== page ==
Faced with the fact that his statements had reminded Americans that conservative Republicans really do care more about corporations than coastlines, Texas Congressman Joe Barton has apologized for apologizing to BP.
The Congressman caused a political firestorm of epic proportions when he greeted BP CEO Tony Hayward not with a demand that the firm explain and take full responsibility for actions (and inactions) that caused the oil spill that now threatens Gulf Coast regions economic and ecological stability but with an expression of corporate solidarity in the face of Obama administration demands for accountability.
As the ranking member of the House Committee on Energy and Commerce, Texas Congressman Joe Barton opened the committee hearing with Hayward by saying: “I’m ashamed of what happened in the White House yesterday. I think it is a tragedy in the first proportion that a private corporation can be subjected to what I would characterize as a shakedownz—in this case a $20 billion shakedown—with the attorney general of the United States, who is legitimately conducting a criminal investigation and has every right to do so to protect the American people, participating in what amounts to a $20 billion slush fund that’s unprecedented in our nation’s history, which has no legal standing, which I think sets a terrible precedent for our nation’s future."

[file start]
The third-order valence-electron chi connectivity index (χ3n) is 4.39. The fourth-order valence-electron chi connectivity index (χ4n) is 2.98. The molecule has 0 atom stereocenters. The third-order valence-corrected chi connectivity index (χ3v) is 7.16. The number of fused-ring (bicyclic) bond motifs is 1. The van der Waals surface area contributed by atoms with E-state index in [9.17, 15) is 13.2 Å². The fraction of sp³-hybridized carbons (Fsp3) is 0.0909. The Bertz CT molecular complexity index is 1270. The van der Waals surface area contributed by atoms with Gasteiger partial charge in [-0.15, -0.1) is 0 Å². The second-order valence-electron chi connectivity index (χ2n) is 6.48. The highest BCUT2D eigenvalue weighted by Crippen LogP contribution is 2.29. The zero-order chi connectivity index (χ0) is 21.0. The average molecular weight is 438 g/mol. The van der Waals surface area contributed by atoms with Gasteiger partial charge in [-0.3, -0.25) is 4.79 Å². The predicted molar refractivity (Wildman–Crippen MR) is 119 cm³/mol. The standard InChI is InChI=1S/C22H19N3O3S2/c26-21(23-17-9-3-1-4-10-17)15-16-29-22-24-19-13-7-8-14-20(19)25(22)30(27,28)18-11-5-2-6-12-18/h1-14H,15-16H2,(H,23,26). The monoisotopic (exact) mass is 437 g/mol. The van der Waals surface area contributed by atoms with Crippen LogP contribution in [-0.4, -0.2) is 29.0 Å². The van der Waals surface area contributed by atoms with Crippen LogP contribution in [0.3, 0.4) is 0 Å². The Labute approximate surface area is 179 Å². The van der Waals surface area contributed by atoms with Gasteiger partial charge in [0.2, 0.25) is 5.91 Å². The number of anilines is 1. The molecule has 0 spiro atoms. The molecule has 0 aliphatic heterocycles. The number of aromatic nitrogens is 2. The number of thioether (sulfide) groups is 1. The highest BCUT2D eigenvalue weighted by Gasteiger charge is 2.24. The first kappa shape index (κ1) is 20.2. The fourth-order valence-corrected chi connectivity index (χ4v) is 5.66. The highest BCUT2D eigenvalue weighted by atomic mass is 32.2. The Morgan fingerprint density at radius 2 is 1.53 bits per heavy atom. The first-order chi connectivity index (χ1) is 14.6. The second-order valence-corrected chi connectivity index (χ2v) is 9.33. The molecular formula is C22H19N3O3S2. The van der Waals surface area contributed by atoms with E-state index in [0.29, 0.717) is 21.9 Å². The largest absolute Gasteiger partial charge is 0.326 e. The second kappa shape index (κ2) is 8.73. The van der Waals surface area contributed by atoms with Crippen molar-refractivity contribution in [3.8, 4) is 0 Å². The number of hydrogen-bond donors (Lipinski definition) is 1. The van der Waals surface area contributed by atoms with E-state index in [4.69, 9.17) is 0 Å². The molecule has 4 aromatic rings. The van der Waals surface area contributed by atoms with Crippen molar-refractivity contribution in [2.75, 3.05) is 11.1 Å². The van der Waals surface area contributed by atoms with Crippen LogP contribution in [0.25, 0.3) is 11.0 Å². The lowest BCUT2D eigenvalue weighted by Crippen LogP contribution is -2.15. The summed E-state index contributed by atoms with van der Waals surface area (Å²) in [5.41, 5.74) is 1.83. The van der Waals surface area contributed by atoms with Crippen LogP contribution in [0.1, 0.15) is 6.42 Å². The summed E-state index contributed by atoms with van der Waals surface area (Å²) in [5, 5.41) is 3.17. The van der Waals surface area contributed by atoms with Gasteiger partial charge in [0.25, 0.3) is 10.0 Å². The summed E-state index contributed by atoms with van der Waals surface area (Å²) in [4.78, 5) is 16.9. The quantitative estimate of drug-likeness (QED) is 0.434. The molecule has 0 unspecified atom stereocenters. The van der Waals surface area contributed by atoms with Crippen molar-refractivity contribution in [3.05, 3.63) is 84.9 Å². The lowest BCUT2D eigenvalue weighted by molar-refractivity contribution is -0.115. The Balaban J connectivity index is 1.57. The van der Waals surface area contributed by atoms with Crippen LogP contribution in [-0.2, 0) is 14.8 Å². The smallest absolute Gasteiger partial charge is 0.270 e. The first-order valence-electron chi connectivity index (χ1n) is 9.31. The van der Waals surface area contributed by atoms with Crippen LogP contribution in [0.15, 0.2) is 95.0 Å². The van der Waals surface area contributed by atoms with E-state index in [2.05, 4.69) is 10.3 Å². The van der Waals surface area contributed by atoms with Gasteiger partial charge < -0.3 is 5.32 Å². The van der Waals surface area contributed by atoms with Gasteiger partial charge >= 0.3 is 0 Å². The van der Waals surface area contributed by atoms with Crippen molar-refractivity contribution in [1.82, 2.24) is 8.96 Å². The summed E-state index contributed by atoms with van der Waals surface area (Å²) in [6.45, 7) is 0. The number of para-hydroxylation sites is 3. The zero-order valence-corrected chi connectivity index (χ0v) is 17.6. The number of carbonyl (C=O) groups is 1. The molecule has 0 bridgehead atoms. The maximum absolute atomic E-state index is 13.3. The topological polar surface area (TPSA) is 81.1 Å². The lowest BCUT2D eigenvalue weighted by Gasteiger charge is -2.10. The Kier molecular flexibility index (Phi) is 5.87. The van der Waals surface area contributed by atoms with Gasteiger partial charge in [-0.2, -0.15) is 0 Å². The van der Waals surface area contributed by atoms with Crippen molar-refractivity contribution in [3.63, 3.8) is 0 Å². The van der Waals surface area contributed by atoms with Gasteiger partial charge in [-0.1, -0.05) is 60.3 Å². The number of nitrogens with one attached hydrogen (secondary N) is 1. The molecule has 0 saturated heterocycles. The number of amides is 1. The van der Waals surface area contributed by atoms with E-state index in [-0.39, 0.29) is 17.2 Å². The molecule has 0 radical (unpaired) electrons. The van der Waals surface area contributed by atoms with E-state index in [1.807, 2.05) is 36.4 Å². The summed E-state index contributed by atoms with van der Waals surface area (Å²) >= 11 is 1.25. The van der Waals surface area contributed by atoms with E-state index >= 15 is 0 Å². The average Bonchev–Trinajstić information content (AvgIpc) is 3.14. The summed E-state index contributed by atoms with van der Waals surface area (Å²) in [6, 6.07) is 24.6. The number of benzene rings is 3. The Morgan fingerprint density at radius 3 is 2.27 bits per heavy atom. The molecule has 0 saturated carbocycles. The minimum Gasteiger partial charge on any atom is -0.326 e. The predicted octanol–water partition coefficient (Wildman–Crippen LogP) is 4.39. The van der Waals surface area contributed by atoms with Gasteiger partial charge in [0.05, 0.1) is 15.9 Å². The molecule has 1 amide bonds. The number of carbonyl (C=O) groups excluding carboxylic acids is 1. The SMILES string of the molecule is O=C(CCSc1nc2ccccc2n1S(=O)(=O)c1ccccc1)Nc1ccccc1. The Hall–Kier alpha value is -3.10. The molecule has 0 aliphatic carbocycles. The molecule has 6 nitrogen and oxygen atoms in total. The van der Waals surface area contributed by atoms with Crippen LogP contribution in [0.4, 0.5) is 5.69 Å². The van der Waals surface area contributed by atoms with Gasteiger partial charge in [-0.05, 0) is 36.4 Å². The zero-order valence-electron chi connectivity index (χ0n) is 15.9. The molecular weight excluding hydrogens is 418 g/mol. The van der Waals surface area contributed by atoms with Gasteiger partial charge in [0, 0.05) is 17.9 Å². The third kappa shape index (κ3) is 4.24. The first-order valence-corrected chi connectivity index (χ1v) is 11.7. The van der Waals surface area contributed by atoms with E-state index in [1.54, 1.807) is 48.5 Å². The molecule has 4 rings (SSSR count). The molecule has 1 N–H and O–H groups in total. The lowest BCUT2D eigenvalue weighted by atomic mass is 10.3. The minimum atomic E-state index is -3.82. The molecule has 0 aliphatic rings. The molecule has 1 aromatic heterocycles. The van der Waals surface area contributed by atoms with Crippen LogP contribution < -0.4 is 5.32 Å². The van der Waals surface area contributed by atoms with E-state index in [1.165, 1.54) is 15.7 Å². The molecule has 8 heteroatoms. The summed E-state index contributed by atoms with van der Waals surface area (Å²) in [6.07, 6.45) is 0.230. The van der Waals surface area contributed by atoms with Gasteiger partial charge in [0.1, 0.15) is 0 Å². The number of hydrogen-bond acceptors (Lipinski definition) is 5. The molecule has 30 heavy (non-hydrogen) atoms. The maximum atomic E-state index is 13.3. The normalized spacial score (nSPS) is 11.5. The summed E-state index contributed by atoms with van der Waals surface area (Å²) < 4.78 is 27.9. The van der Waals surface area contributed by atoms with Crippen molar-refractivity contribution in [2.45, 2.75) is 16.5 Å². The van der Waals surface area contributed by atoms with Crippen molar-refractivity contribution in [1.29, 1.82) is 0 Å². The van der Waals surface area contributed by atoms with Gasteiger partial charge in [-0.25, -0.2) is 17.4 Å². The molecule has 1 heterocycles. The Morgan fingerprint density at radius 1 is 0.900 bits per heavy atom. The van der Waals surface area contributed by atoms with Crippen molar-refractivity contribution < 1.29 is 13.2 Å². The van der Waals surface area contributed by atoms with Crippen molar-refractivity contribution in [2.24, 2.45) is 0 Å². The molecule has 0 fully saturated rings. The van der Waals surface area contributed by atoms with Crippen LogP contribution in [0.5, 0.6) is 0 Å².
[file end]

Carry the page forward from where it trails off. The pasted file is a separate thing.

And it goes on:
Then, speaking directly to Hayward, Barton added: "I’m not speaking for anyone else, but I apologize. I do not want to live in a county where anytime a citizen or a corporation does something that is legitimately wrong, [it is] subject to some sort of political pressure that, again, in my words, amounts to a shakedown."
Even Republican strategists—at least the smart ones—had to scramble to hoist the dropped jaws. Rarely in the long history of service by the political class to private-sector donors has the bias been made so very clear.
For their part, Democratic strategists popped champagne corks. After weeks of trying to explain away the tepid response of the president and his aides to what is now acknowledged to be "the worst environmental disaster in American history," they suddenly had been dealt a winning hand — in the form of video of a ranking Republican taking BP’s side (after taking more than $1.4 million in oil-industry campaign contributions since his first election to Congress).